How to Avoid a Cold This Winter

Don’t want to be that person with a disgusting snotty noise constantly sniffing in lectures? In this article I’ll highlight how to beat whatever is ailing you this colder season, and how to prevent any future illnesses.

It would’ve been easy to let myself be miserable when I came down with a horrible hacking, chesty cough last week. Even eating healthily and exercising regularly can’t always fend off sickness, and it’s pretty frustrating. As we’re transitioning into winter, lots of you here at Uni will also inevitably catch something unpleasant. As students are notorious for their poor nutrition (I know alcohol funds come before vegetables) and sleep deprivation (from studying too hard, of course, not going to town 3 times last week), I’m sure many of you will be in the same boat as me. So, if you’re feeling the beginnings of any cold-like symptoms, take heed of the following wise words.

To exercise or not to exercise? That is the question. If you’re fairly fit, then forgoing your daily workout is a depressing prospect. However, when your immune system is weakened, rigorous exercise can worsen your symptoms and leave you unable to be active for much longer than if you’d only given yourself a break. This actually happened to me last year, when I got the same chesty cough I’m suffering from now, but didn’t stop exercising. My refusal to stop going for runs and to the gym caused the rather unpleasant cough to drag on for over 2 months. But where do you draw the line on what constitutes ‘too sick to exercise’?

Lewis G. Maharam, a New York City-based sports medicine expert says a good rule of thumb for this situation is; “Do what you can do, and if you can’t do it, then don’t. Most people who are fit tend to feel worse if they stop their exercise, but if you have got a bad case of the flu and can’t lift your head off the pillow, then chances are you won’t want to go run around the block.” Neil Schachter, a Medical Director of respiratory care at Mount Sinai Medical Centre in New York adds; “If your symptoms are above the neck, including a sore throat, nasal congestion, sneezing, and tearing eyes, then it’s OK to exercise. If your symptoms are below the neck, such as coughing, body aches, fever and fatigue, then it’s time to hang up the running shoes until these symptoms subside.” The squat rack will always be there, gym bunnies. Look after yourselves.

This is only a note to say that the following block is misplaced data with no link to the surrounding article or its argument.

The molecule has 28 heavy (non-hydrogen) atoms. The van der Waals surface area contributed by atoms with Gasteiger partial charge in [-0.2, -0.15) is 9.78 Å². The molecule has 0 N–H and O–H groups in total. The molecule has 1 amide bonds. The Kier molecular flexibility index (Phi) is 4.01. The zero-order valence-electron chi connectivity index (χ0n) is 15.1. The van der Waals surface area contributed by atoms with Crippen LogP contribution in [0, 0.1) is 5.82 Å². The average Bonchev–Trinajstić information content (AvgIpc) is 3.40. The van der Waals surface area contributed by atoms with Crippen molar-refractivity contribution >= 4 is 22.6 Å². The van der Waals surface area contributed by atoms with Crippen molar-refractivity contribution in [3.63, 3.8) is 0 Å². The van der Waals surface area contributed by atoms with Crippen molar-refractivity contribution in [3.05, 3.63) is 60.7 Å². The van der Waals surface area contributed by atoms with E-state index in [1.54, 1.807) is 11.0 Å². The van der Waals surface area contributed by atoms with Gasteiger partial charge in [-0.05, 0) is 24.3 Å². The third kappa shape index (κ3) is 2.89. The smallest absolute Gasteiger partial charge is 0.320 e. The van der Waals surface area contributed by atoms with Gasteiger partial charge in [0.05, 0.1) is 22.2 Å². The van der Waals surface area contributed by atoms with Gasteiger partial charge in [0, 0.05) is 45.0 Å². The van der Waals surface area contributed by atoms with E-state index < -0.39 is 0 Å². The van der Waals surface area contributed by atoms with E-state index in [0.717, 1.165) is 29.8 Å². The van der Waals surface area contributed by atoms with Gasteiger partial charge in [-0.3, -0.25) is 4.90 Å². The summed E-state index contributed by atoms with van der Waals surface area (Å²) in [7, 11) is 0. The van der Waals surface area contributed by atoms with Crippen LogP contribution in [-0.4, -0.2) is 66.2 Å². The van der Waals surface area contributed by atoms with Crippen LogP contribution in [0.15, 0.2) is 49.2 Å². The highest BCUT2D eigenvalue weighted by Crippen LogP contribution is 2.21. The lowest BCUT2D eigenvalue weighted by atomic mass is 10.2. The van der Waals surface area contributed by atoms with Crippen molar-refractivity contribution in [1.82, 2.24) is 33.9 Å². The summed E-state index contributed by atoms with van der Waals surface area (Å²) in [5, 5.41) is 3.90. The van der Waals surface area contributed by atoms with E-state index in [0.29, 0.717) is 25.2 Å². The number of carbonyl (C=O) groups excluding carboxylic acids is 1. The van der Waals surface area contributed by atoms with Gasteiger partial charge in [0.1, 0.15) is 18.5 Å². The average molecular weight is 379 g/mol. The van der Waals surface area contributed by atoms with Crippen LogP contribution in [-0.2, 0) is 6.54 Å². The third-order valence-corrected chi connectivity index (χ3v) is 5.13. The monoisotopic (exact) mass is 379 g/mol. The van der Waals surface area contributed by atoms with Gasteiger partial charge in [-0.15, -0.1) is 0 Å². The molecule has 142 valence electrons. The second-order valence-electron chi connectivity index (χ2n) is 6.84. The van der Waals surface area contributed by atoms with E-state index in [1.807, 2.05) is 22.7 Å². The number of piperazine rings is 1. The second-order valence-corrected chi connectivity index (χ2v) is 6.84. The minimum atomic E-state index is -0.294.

Try stretchy stuff. I was gutted I couldn’t fully utilise my new gym membership in the first few weeks, but did go to a few yoga and ‘stretch’ classes. Both had enthusiastic instructors and are challenging in a different way than you may be used to. These are a great opportunity to work on flexibility and balance while high intensity cardio and strength are ruled out. They also relieve any stress or tension you’re holding in your body, which helps you relax and focus on rest. If you’re suffering from a cold or any congestion like I was, many of the poses are excellent for opening up the chest area and moving any phlegm off your lungs. The Rec Centre also offers Tai Chi and Pilates as lower intensity options.

Lots of people don’t consider walking as exercise because it’s just so easy, and you do it all the time. However, Dr Craig Williams, a sports science lecturer at the University of Exeter is a firm advocate for the underappreciated sport of walking, and says; “It can improve muscle endurance as well as muscle strength, especially in the lower body. It is good for bones, improves the body’s cardiovascular system, and also helps boost circulation.” So, don’t feel like you’re being set back on your fitness just because you have to tone back the intensity. As long as you’re moving in some way, your muscles are working and you’re burning calories.

Unless you’re really sick, and just getting out of bed is a struggle, endeavour to keep in a routine. If you normally go to the gym/play sport/run or whatever at a particular time, keep devoting that period to some type of physical movement. You’ve worked this hard at developing a good habit of exercising, so stick to it for when you’re well again. It’ll be easier to get back into your normal practice when you never really got out of it.